Angry Birds Space has one major difference compared to every other game in the multi-billion dollar franchise – it is in space. Normally you are relying on gravity to do most of the work, but Angry Birds Space mixes it up by throwing orbits and asteroids into the mix. Is this app a game changer for the series?
As you fling the birds, should they enter the orbit of a planetoid, it will be drawn to the core. Suddenly a rather simple game about where best to hit a stack in order for it to topple, becomes a more complex beast that forces you to think about how you fire the bird a little more. This is a change for the better as it eases you into the concept before throwing more taxing challenges your way.
Other than that, the game is largely the same as before. The irate poultry look a little more space age and mostly keep their Earthly powers, with the exception of the Yellow Bird, who has adopted being a homing pigeon with the touch of the destination. The sole new bird is the Ice Bird, who upon contact will linger for a few seconds before turning everything in the immediate vicinity into ice. Of course, this makes the Blue Bird that splits into three a far more appealing companion. The presentation as a whole is of a slightly superior quality to what we’re used to; perhaps a direct result of the millions of downloads worldwide.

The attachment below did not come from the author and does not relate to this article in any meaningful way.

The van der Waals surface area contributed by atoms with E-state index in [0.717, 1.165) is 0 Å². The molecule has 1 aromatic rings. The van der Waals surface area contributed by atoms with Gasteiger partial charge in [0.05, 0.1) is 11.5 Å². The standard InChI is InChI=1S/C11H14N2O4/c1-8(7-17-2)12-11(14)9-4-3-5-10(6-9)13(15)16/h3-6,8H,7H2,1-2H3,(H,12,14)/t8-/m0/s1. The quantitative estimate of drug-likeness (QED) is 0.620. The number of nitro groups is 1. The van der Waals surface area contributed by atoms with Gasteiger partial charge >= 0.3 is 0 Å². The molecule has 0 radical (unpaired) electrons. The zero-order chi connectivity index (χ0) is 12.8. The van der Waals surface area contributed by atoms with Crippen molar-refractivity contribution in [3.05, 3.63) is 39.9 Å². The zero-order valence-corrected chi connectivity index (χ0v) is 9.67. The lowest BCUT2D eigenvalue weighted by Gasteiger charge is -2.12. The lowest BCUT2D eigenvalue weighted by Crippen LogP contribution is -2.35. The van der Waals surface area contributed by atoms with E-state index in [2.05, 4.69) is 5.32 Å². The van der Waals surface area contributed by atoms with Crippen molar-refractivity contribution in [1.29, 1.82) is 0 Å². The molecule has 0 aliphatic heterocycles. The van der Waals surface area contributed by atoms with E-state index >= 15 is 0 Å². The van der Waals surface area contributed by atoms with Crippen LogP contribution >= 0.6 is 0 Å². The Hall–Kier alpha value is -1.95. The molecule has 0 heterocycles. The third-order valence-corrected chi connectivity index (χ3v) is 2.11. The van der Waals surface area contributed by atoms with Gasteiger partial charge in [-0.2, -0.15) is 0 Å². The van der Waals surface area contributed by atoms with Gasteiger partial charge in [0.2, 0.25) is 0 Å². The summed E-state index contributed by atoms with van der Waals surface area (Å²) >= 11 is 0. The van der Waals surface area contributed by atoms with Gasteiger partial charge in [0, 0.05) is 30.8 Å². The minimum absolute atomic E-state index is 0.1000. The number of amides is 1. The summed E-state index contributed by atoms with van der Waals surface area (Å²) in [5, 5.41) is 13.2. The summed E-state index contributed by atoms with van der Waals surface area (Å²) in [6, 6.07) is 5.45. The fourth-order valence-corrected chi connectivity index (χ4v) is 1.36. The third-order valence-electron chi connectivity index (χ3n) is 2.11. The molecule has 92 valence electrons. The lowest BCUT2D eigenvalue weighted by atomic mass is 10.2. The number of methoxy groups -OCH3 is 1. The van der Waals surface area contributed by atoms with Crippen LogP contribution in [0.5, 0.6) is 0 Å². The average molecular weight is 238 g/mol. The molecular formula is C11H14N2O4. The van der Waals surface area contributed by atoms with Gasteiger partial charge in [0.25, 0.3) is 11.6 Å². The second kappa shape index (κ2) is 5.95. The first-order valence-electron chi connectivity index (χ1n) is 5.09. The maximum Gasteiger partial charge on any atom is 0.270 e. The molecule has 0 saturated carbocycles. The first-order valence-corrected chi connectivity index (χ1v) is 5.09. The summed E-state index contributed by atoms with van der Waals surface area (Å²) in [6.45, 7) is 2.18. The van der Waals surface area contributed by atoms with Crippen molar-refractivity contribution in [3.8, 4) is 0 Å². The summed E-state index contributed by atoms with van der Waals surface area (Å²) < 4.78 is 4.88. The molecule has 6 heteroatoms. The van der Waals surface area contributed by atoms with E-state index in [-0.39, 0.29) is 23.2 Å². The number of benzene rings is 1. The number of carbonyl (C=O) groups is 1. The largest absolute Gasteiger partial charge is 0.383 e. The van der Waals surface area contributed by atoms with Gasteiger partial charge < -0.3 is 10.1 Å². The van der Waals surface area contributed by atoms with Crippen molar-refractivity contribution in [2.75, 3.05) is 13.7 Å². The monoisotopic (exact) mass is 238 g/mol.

Only two worlds are available at present, but they each contain 30 levels of bird flinging mayhem, some of which contain “Golden Eggsteroids” that transport you to secret levels that largely resemble old games such as Space Invaders and Super Mario Bros. Those wishing for more of a challenge can buy a third “hard” world available for a nominal sum that really ramps up the difficulty. They will merge orbits together, place inconvenient asteroids in your path, the lot! For such a small fee for an extra 30 levels, it feels completely worth it.
What isn’t worth it as such are the “Space Eagles”. Traditionally, Eagles were a one-off payment to get use of the Eagle throughout the game. It would only be limited by time if you haven’t completed the stage previously and would be free to use once a level is complete. They also used to clear the entire stage. Space Eagles, however, do not, and while you do get a few free, it quickly becomes clear that they are an inferior beast. At $0.99 for 20 uses of the Space Eagle, quickly ramping up to a top-tier price of $19.99 for 980 of them, it just doesn’t seem worth it. Thankfully though, the in-app purchases are not completely essential to play the game.
Perhaps the extra levels Rovio have promised will show us more ingenuity, but it is already a hugely promising start. Angry Birds Space alters the core gameplay in such a way that it feels fresh once more. If you have a compatible device, this is the perfect casual app. Just don’t be suckered into all the in-app purchases.
Version 1.0.1 reviewed on iPad 2.